Even at a more realistic 4%, £1,000 off the capital will only save £40 over the next year, or abot £3.33 a month. OK, there is the effect of compound interest to consider.

Finally, it will almost certainly be financially more worthwhile to pay off other debt first, such as credit cards and other loans.

Share this post


Link to post
Share on other sites
Perhaps many people who find themselves with extra cash after paying their mortgage at the low interest rate prefer to keep it available as savings to help tide them over should they take a drop in income over the next few years. Obviously there will be those who just decide to spend it on tat & more tat, but others will save (at least part of it). Once it's been paid off the mortgage it's not easy getting access to the money again.

So you could split savings in two, half to pay extra off the mortgage, half to save in a high interest tax free saving account....many don't pay their mortgage off completely they keep a small amount outstanding just in case they need extra in the future.

Also, don't forget that lots of mortgage products actually penalise you for having the cheek to pay off capital ahead of your agreed repayment plan!

Not so much nowadays, most let you overpay something without penalty.....one good way of doing this is to reduce the term of the mortgage.

Then there's the effect on the actual payments. If your lucky enough to have a mortgage at 0.5%, then paying off £1,000 will save approx. £5 over the next year. Yes a whole crisp fiver, thats about 42p a month.

Even at a more realistic 4%, £1,000 off the capital will only save £40 over the next year, or abot £3.33 a month. OK, there is the effect of compound interest to consider.

Many when they take out loans, home or other types never think of the debt they have taken on or the interest rate they pay, all they think about is whether they can afford the monthly payments.....some home loans are so big now the prospect of repayment and being debt free whilst living there is completely out of the question for some...therefore no incentive to overpay.

Finally, it will almost certainly be financially more worthwhile to pay off other debt first, such as credit cards and other loans.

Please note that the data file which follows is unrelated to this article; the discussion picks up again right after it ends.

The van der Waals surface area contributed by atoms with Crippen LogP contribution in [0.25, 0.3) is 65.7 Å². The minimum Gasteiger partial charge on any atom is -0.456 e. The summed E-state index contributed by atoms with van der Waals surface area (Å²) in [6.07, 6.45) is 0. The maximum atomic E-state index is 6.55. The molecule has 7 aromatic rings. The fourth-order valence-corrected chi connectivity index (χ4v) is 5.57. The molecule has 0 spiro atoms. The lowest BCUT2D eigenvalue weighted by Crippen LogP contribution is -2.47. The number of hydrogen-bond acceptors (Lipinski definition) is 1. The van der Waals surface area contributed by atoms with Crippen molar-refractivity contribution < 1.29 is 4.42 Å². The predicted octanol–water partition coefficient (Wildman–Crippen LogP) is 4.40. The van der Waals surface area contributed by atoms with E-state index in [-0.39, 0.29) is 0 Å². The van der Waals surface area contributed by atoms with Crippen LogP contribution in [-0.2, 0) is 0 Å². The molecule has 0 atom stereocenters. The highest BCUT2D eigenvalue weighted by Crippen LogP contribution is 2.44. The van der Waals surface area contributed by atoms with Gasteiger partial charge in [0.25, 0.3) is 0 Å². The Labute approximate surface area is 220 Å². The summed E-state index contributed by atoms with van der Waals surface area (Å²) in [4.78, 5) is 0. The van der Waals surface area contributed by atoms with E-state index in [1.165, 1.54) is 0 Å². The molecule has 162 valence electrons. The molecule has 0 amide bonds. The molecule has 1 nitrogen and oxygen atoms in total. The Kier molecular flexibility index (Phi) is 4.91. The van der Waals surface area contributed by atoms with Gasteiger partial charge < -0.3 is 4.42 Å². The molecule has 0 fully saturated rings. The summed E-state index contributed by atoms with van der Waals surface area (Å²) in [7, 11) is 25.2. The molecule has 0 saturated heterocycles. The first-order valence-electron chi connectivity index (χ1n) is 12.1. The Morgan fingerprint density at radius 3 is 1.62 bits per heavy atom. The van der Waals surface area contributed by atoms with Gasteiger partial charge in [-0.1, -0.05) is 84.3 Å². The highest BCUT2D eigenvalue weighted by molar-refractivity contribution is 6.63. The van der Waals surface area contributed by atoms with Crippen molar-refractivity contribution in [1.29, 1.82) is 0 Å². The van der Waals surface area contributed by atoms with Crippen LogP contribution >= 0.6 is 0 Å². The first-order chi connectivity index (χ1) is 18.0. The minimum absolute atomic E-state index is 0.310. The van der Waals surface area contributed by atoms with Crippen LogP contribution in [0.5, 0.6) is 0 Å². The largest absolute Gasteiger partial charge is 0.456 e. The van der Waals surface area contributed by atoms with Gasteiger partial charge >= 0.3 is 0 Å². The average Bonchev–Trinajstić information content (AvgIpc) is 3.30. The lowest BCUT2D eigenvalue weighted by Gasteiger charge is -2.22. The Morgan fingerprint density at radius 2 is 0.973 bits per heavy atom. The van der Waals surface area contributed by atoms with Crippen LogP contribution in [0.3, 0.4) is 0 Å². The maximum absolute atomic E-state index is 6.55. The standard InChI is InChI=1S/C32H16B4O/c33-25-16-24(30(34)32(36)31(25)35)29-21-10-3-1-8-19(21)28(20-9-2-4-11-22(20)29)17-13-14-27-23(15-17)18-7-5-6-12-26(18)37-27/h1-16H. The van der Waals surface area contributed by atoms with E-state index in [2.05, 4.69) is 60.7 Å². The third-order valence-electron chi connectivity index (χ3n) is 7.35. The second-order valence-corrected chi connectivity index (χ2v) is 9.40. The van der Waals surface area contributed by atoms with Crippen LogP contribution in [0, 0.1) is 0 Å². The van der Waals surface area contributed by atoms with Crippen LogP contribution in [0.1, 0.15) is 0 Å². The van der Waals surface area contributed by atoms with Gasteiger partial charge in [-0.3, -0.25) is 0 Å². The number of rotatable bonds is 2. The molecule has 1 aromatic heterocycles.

Agreed.

Share this post


Link to post
Share on other sites

Perhaps many people who find themselves with extra cash after paying their mortgage at the low interest rate prefer to keep it available as savings

This is much more complicated that it appears at 1st sight.

A further twist is that stealthily withdrawing a fair bit in cash also means that you have funds that the govt., banks, 'friends' and foolish relatives don't know about.

OK you are also 'poorer' if you make capital repayments but that doesn't give you a secret war chest that is also invisible to means tested benefits ;) .

So ironic that while people on here are spending a lot of time thinking about various strategies, the people who do buy all the tat on the back of low interest rates just seem completely oblivious and will hit the buffers at full tilt.

Completely baffling lack of awareness/engagement/responsibility.

I wonder if at the end of earlier empires there were small groups of bewildered people planning for survival and scratching their heads at the majority partying on regardless.

romanempirecrash.waxtablet

egyptianoldkingdomfall.papyrus

Share this post


Link to post
Share on other sites

+1

Many people have a pay-cheque to pay-cheque mentality.

There is no hope for the human race.

None.

If the people I meet are anything to go by most have a pay-cheque to middle of the month/credit card mentality

Share this post


Link to post
Share on other sites

If the people I meet are anything to go by most have a pay-cheque to middle of the month/credit card mentality

Indeed. I deal with heavily indebted individuals daily, and borrowed money is part of many people's long term monthly budgeting.